While there are many Malaysians who profess a love of durians, few are passionate enough about the so-called “King of Fruits” to make it the foundation of an export-oriented business since the fruit isn’t exactly well-known outside of South-East Asia.
Brothers Fred and Eric Lim happen to be among the few.
Fred and Eric are big fans of durians, and when they hosted some guests from China, they naturally wanted to share the king of fruits with the visitors.
The brothers from Penang also packed some durians for them to bring home.
That was in 2007, said Fred, recalling how that particular durian feast marked the start of a fruitful business venture.
They set up Nature Goodness Food Industry Sdn Bhd — the first company to export frozen durians to China.
They started the exports to China in 2011 upon getting approval from China’s government.
These days, they also export frozen durians to Taiwan and Australia and are planning to expand to Europe and the United States in the near future, said Fred, who is Nature Goodness supply chain manager, during an interview in Kuala Lumpur recently.
Eric is the company’s chief executive officer.
Fred, 43, said there are six exporters of frozen durians from Malaysia to China now, and Nature Goodness accounts for between 20% and 30% of the total quantity exported.
Looking back, the Lim brothers literally smelled business in frozen durians after their friends from China showed a liking for the fruit in 2007.
Fred said their first shipment of frozen durians arrived in China the next year.
“The purpose of that shipment was to apply for approvals from China’s government,” he added.
A lot of work, including research on the right species for export and promotion followed, Fred said.
He said the Federal Agricultural Marketing Authority (Fama) and the Malaysian Agriculture Research and Development Institute (Mardi) also provided a lot of cooperation and help in realising their venture.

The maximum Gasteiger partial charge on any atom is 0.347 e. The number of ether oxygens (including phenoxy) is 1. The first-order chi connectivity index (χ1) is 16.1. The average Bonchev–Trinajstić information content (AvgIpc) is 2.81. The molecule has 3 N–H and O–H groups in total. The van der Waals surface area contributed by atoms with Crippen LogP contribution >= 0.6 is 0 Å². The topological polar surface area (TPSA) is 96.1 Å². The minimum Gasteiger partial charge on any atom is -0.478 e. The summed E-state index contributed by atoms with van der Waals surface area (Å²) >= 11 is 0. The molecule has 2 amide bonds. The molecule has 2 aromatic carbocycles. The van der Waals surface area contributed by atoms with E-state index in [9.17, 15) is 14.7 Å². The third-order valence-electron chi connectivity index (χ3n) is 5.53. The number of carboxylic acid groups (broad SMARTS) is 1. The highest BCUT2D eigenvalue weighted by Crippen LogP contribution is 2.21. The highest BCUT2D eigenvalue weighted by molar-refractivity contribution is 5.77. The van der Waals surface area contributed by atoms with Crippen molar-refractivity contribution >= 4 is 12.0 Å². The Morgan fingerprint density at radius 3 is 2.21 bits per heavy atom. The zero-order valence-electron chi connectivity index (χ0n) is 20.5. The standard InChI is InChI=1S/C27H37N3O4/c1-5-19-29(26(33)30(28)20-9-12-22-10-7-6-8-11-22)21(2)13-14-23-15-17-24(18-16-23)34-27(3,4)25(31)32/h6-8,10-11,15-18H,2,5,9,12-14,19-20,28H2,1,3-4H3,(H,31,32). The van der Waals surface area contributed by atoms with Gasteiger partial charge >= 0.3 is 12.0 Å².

“We invested a lot of our time and resources into our venture before our first batch of frozen durians arrived in China in 2011,” said Fred, explaining how they paved the way to enter the China market.
He said China’s authorities imposed regulations, specifying that the fruits had to be from plantations regulated by Malaysia’s Agriculture Department.
This, he added, was to ensure good agricultural practices, like the controlled usage of fertilisers and insecticides, as well soil, water and residue tests.
Fred said the durians must also be packed in factories that meet the guidelines set by the China authorities and registered with the Malaysian government.
Most of all, he said only the “best of the best” durians are exported.
“After opening the fruits, we have to examine the quality of the durian flesh, and only between 20% and 25% (of the durian flesh) can meet our high standards.
“Our frozen durians are as good as fresh from the farm.
“It takes between four and five hours to transport the fruits from the farm and pack them,” he said, adding that the freshness of the fruit, from its taste, texture and aroma, is estimated to be 97% intact.
Everything comes with a price, and the premium quality durians from Malaysia are 10 times more expensive than those from Thailand, he said.
Fred said one 400gm pack of frozen D24 durians is priced at between 98RMB and 118RMB (between RM53 and RM64) and between 218RMB and 238RMB (between RM118 and RM129) for a 400gm pack of Musang King.
Fred said exporters are encouraged to export only two species — Musang King and D24 — because there is a regular supply of these two species and their quality has been found to be more consistent.
The majority of the produce come from Raub, Pahang, Johor, Perak and Penang, he added.
The frozen durians from Nature Goodness are processed and packed by Citra Evolusi Sdn Bhd at the Fama AMC Jerantut factory in Jerantut, Pahang, a joint venture between Citra Evolusi and Fama.
Citra Evolusi chief executive officer and director, Paul Mak, said the durians are individually quick frozen (IQF) and the factory is the first in the world to use IQF for packing durians.
Mak said freshness is guaranteed as it takes just four to five hours to transport the durians from the farm and get them packed in the factory.
He said the durians are all naturally ripened on trees to ensure their natural goodness.
While Mak acknowledged the high pricing of Malaysian durians may be an initial consideration for some consumers, he said they are fully convinced that there is value in the price once they taste it.
“The consumers know the difference at once. In fact, the main challenge is to get them to taste our durians.”
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